A Vice-Chancellor steps out
SIR, This is with reference to the report “Jadavpur University V-C resigns” (23 October). Professor Souvik Bhattacharya announced his resignation as the Vice-Chancellor of Jadavpur University, indeed the fifth VC to do so since the Trinamul Congress came to power in May 2011. He had reportedly tendered his resignation to Governor/Chancellor MK  Narayanan before the Puja vacation. His resignation has been accepted, according to the education minister,  Bratya Basu.
Two Vice-Chancellors of the University of Gour Banga in Malda, namely Gopa Dutta and Achintya Biswas, resigned in March 2012 and September 2013 respectively. Subrata Pal, the Vice-Chancellor of Burdwan University, and Nanda Dulal Paria, the Vice-Chancellor of Vidyasagar University, had quit their posts in September 2011.
Mr Bhattacharyya, the first full-time VC under the present dispensation, had been the Chancellor&’s choice. “Mr Bhattacharya was the choice of the search committee in which the state government had no say. It is up to him to stay or go. We can’t be held responsible for his resignation,” was the education minister&’s comment.
This time, the minister had sought the Chancellor&’s opinion after learning a lesson from the Presidency University episode. Mr Narayanan had prevailed upon the government on VC Malabika Sarkar&’s tenure.
A JU alumnus, Prof Bhattacharya taught mechanical engineering at IIT Kharagpur and was selected by the university&’s search committee for a four-year tenure.
He managed to retain his position for about a year and two months. “I had come to this university with a lot of hope and dreams. I tried to do something, but much of it will remain unfulfilled”, he said.
He was among the three senior university officials who were gheraoed for 50 hours by a section of students in September. The protesters demanded the revocation of the expulsion of two students accused of ragging a junior in the university hostel in August.
It is learnt that he received no moral support from the government. On the contrary, he was hobbled by the interference of the Deans, a section of university teachers, and the State&’s Higher Education Council. The university administration is highly politicised.
Yours, etc., Gokul Burman,
Nadia, October 23.
ELECTORAL  REFORMS
SIR, This  refers  to  Sam  Rajappa&’s article, “Nota Bene” (11  October).  He  concludes,  “It is the failure of the UPA government  to  introduce much needed  electoral  reforms  that forced the Supreme Court to enter into the realm of the legislature. The time has come for Parliament to enact a comprehensive law to completely reform the electoral system”.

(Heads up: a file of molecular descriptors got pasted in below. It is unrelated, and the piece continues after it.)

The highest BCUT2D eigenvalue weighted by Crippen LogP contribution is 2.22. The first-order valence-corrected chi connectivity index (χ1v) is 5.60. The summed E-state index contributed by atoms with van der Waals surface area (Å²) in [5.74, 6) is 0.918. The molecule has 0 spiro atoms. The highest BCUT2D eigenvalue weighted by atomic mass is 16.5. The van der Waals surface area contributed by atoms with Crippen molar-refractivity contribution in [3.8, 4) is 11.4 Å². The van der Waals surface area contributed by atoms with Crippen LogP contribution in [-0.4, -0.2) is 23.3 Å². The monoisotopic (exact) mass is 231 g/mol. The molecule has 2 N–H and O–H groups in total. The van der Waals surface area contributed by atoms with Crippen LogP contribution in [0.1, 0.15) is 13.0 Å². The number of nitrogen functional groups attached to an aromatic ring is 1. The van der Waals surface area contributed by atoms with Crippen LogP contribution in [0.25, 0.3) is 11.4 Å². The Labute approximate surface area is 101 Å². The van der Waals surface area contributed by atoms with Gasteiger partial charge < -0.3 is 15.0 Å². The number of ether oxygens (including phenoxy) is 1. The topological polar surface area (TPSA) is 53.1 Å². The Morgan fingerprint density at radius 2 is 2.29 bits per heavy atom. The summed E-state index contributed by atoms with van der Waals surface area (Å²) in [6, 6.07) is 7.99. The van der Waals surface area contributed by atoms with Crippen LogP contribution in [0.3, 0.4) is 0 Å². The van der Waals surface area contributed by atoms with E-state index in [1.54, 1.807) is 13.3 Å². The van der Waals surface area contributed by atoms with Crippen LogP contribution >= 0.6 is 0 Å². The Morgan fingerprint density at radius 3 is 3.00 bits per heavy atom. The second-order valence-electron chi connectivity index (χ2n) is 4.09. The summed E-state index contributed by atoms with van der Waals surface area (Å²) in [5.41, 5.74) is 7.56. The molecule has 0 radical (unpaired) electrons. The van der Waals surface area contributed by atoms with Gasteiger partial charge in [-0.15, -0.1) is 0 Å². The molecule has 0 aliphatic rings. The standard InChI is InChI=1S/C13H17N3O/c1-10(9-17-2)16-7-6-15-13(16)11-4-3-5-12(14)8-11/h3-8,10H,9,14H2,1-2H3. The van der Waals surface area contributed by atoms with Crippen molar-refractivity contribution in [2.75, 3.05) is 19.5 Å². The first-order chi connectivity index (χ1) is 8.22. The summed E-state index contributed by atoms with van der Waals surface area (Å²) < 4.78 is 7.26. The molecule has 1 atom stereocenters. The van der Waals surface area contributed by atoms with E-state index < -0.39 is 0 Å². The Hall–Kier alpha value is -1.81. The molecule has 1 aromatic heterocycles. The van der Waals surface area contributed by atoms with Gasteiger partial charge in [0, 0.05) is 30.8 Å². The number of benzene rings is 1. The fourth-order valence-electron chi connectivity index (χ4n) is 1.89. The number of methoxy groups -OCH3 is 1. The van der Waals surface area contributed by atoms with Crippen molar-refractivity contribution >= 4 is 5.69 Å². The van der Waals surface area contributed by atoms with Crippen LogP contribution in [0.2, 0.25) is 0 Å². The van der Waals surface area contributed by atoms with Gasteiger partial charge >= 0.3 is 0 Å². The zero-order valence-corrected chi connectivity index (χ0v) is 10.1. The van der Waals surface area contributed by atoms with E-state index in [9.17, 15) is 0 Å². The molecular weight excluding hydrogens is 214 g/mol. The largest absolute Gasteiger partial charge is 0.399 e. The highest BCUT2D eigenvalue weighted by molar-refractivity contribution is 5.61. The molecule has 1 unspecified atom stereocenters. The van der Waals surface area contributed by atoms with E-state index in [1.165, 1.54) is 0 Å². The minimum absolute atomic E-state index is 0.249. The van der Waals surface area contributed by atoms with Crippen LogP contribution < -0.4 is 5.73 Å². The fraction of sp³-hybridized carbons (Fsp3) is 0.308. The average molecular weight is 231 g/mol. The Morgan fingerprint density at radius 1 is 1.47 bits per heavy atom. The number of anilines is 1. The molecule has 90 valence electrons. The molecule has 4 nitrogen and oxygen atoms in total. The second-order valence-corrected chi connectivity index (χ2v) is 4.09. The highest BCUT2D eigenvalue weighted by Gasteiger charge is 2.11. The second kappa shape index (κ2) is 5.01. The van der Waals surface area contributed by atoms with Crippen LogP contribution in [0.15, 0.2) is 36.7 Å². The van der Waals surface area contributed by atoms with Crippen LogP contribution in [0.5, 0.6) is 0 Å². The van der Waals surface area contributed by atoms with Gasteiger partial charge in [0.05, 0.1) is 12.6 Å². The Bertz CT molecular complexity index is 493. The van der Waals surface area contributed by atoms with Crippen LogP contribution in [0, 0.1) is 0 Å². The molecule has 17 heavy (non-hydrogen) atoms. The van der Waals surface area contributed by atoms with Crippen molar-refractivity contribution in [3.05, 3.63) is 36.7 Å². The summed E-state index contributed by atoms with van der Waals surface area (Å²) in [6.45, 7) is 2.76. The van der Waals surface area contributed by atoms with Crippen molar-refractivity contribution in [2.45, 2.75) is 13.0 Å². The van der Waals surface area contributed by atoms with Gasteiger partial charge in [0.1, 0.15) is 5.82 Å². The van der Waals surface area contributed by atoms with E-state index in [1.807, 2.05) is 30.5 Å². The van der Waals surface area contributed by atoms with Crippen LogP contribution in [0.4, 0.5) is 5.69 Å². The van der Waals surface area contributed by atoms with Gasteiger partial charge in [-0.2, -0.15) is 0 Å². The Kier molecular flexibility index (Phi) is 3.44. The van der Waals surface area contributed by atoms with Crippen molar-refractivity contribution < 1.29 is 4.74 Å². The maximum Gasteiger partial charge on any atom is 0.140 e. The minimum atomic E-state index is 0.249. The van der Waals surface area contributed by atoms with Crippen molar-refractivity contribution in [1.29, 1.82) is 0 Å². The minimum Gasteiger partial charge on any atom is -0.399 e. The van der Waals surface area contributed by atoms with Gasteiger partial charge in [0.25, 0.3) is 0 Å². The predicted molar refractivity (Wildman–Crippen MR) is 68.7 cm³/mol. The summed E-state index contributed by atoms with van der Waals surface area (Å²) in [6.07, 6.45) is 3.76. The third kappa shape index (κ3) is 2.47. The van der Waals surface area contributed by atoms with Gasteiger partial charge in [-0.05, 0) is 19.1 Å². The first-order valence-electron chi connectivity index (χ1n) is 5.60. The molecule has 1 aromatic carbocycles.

The failure ought not to be attributed to the UPA alone. Previous dispensations are no less responsible. Had the reforms been introduced earlier and followed up by UPA-I and II, it would have by now been effective and the situation would not have deteriorated to the extent that it has.
In parallel with electoral reforms, social reforms also need to be introduced. The second has to be in place for the first to be effective.
The legislatures should be insulated from criminals and the convicted. NOTA cannot be the only option. As Mr Rajappa had written in his article, “A Congress charade” (The Sunday Statesman, 6 October): “An analysis done by the Association of Democratic Reforms reveals that only 24 out of 4,807 MPs and MLAs in the country have declared in their affidavits of  never being convicted in a court of law.
ADR has analysed 47,389 affidavits of Assembly and Lok Sabha candidates since 2008 and found 8,041 have declared criminal cases against them, 3,759 were of serious nature”.  The MLAs and MPs, against whom there are criminal cases, represent a fairly large section of society. The rest don’t seem to be honest, though not convicted.
Yours, etc., Tapan Patra, Belsingha,
24 Parganas (S), 17 October.
MODI’S FAILURES
SIR, The massacre in  Naroda Patiya in February 2002 has not been forgotten. Even after eleven years, the blood clot in Narendra Modi&’s hands has not been erased. His detractors are now raking up the state administration&’s shortcomings.
 His toilet gimmick has boomeranged and has brought to the fore his  limitations as an administrator.
An estimated 67 per cent of households in rural  Gujarat have  no toilets;  drinking  water is acutely scarce. In terms of indebtedness, Gujarat ranks high on the list. It has risen four-fold since Modi took over as Chief Minister in 2001. Its slums are among  the worst in the world.
Yours, etc., Anil Kumar Choudhury,
Kalyani, 23 October.
ISI IN UP?
SIR, As mentioned by the Crown Prince in one of his election speeches, the ISI has started luring the Muslim youth in U P affected by the recent communal riots. If that is true, then it is indeed a serious matter.
First, how has the ISI been able to penetrate deeply into this part of the country without being noticed by our intelligence agencies? Or is it that our friend across the eastern border is also hand-in-glove with them for the sake of religious affinity?  Had the Intelligence network been effective, these infiltrators would promptly have been arrested. It is a matter of national security and the people are entitled to an answer.
Yours, etc., Arun Malankar, Mumbai, 25 October.